There are several separate plans to stop the UK crashing out. They include passing a law to mandate Johnson to extend article 50 to facilitate an election or second referendum; gaining support for revoking article 50 if there is no deal by 31 October; finding a way to bring the withdrawal bill back to the Commons; and defeating Johnson in a no-confidence vote before forming a caretaker government.
However, there are splits within the MPs fighting against a no-deal Brexit concerning the best plan, with some wanting to move straight to a no-confidence vote and others believing a legislative route to prevent a disorderly exit is the best option.
There is no agreement over who should lead a caretaker government – whether Corbyn or a veteran figure such as Ken Clarke or Harriet Harman. Nor is there agreement about what an extension to article 50 would be used for, such as a general election or second referendum.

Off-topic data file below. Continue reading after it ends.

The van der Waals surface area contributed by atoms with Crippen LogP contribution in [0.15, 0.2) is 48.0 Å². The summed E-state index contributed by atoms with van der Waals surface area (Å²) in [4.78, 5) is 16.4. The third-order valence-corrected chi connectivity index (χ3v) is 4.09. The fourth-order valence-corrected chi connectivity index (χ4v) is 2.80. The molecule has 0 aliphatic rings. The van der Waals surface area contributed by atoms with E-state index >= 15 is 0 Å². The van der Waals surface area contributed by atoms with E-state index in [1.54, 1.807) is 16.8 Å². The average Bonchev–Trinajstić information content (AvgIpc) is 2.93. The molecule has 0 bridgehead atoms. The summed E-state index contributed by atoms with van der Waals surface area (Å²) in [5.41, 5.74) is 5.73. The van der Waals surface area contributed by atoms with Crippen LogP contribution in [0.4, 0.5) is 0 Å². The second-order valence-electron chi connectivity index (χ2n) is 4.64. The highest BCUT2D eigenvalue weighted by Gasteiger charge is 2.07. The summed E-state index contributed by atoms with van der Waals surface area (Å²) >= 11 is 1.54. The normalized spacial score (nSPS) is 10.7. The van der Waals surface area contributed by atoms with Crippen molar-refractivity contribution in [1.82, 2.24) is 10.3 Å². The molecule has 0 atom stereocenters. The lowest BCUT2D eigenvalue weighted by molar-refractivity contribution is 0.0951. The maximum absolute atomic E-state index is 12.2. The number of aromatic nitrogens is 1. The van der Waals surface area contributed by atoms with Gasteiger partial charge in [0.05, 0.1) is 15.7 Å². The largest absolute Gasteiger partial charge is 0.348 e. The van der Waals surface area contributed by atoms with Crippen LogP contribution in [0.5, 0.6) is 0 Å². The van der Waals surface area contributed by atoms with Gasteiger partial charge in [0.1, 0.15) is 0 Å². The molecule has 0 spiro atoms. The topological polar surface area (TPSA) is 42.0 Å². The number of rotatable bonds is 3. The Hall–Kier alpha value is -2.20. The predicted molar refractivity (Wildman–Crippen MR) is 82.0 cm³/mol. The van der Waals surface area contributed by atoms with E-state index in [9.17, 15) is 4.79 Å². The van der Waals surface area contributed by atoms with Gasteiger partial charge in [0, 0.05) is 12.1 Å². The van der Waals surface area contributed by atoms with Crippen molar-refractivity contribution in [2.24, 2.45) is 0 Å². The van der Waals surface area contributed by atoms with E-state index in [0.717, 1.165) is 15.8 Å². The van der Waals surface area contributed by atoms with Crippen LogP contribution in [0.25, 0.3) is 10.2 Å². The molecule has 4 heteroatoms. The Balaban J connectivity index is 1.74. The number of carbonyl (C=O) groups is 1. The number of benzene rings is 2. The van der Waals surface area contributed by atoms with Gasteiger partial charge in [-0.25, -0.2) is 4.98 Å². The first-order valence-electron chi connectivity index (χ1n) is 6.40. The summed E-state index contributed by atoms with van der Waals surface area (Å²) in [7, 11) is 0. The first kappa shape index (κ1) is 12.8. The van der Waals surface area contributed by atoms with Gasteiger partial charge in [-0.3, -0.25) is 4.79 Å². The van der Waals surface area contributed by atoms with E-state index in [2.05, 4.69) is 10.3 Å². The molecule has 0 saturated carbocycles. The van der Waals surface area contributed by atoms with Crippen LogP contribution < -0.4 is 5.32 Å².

A number of Conservatives and independent MPs have said they could not support Corbyn as leader of a caretaker government but the Labour leader has insisted he is the only suitable candidate for that role.
Labour insiders said the party was feeling under increasing pressure to bring an early no-confidence vote soon after parliament returns even if it is not winnable yet, as it could show the prime minister just how close he is to losing control of No 10 by pursuing a no-deal Brexit.
Meanwhile, rebel Conservative MPs are still working on legislative ways to mandate an extension to article 50, but some are despairing over whether that is possible and have been returning to examining ways to go back to Theresa May’s deal to test support for it against a no-deal Brexit.